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Vietnam and the Things We Must Never Forget

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It’s all around us and is destined to remain all around us: the perpetual star-spangled, noisy tribute to lives lost defending the Empire aka The Homeland aka Our Freedoms, in the myriad US invasions abroad, following the defeat of Fascism in 1945.  Yes, there are tributes to the events and personalities of that last item as well, but by this time, and apart from occasional movies, mainly in the (paid) Obituaries columns of the fast-disappearing daily newspapers.  Overwhelmingly, it’s Vietnam, Afghanistan and Iraq. If dissenting ideas sneak in now and then—perhaps some wars were really unnecessary and lives apparently lost or broken in vain—the familiar message nevertheless comes through, NFL extravaganzas to election appeals, no more so than in the recent Commander-in-Chief Showdown between Clinton and Trump.

We are never going to get a better truth-telling antidote than the one John Marciano provides in The American War in Vietnam: Crime or Commemoration? Longtime activist and scholar, author of Civil Illiteracy and Education, the battle for the Hearts and Minds of American Youth and co-author of Teaching the Vietnam War, Marciano knows his stuff. This text has been battle-tested, so to speak, in the classroom, among the kinds of ordinary kids who enlist in the military for educational funding (before retirement, he taught at SUNY Cortland).

He quickly brings us to one of the most painful truth in all of American life: the Vietnam War must be seen by authorities now, scarcely less than in the 1960-70s when GIs were actually still in Southeast Asia, as “honorable.” Otherwise, some almost unthinkable reality about our collective selves would be disclosed.  Even if, as occasionally admitted in high places, the Vietnam War in particular was a terrible mistake with consequences almost unimaginably worse for the Vietnamese, not to mention Laotians, Cambodians and so on, than the Americans who “served” (what a word!) there.  Not to mention the lasting consequences for every living thing in the heretofore rich jungle ecology of the region.

Noam Chomsky has argued for fifty years, to the contrary, that the invasion, occupation and massive bombing of Vietnam cannot be seen as a “mistake.” It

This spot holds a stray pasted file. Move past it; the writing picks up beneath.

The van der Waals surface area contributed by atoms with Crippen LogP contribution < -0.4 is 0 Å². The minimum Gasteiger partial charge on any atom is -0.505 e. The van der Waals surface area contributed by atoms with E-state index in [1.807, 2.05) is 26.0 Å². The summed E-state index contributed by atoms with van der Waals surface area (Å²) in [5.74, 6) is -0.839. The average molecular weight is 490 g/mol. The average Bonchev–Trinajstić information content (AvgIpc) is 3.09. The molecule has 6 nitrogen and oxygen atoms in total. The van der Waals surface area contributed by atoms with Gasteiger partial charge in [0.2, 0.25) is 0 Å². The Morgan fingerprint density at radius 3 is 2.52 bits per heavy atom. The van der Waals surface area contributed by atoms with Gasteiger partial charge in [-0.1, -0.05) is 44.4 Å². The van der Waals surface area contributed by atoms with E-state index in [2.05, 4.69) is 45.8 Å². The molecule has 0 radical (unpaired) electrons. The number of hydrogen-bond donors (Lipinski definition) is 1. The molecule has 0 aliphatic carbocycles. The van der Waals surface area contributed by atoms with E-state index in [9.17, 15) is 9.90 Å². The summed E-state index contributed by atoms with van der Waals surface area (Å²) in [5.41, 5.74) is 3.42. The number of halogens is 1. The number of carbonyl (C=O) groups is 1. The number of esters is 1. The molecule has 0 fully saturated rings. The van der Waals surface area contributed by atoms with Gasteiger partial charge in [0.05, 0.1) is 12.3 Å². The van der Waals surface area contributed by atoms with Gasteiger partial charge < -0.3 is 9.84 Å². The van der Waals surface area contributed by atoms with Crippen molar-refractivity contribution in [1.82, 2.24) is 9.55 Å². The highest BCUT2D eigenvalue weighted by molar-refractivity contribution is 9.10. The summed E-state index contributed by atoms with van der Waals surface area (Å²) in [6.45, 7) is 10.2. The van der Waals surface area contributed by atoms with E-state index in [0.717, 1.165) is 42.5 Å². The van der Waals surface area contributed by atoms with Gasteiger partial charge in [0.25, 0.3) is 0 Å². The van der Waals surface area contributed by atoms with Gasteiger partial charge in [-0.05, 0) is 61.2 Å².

51uy2hccxzl-_sx331_bo1204203200_must be seen, rather, as a crime against peace. American leaders’ perpetual efforts to legitimate the war are, in reality, intended to re-establish the legitimacy of any and all invasions since, and also the future invasions inevitable for a wounded but highly aggressive empire. Marciano takes apart the “Noble Cause Principle” with great vigor and fresh insight. I seem to hear behind the depiction of this concept’s enduring history the echoing voice of William Appleman Williams, the famed scholar of empire speaking to a crowded classroom in Madison, Wisconsin, of 1967, the crowded classroom that found me in the back, taking notes by hand, furiously.

Establishing that Andrew Jackson’s purge of Native Americans, ahead of the cotton (and slavery) frontier set a low standard for human rights, Williams showed that US foreign invasions followed a logical path outward.  The ongoing effort against Russia, as Williams liked to say, was not much different in the nineteenth century than after 1917, and (as he did not live to say) not greatly different after the fall of the Soviet Union and the rise of Putin. Nor would Monroe Doctrine-based policies of economic bullying and intermittent invasion of the Caribbean, Central and South America ease with the passage of generations.  Ideology burnishes policy but does not change it much.

Marciano explains clearly the French colonial role in Indo-China, and how Ho Chi Minh became the national voice for independence as early as the 1919, seeking in vain a meeting with President Woodrow Wilson. Ho actually became one of the founders of the French Communist Party, in the following years, but correctly remained uncertain, at the very least, of the European Left commitment’s to the largely agricultural, colonized part of the world. Here was a bitter truth that his fellow anti-colonialist, Trotskyist C.L.R. James, learned for himself during the 1930s. Lenin had endorsed anti-colonial revolt and during the 1910s, revolutionaries from many places raised the banner of support for anti-colonial uprisings. But for the big players, Lenin, Trotsky and the rest—whatever their  other differences—the Third World continued to take the back seat. The “real” revolution, the decisive revolution, would be decided in the purportedly advanced nations, the ones with the massed industrial proletariat.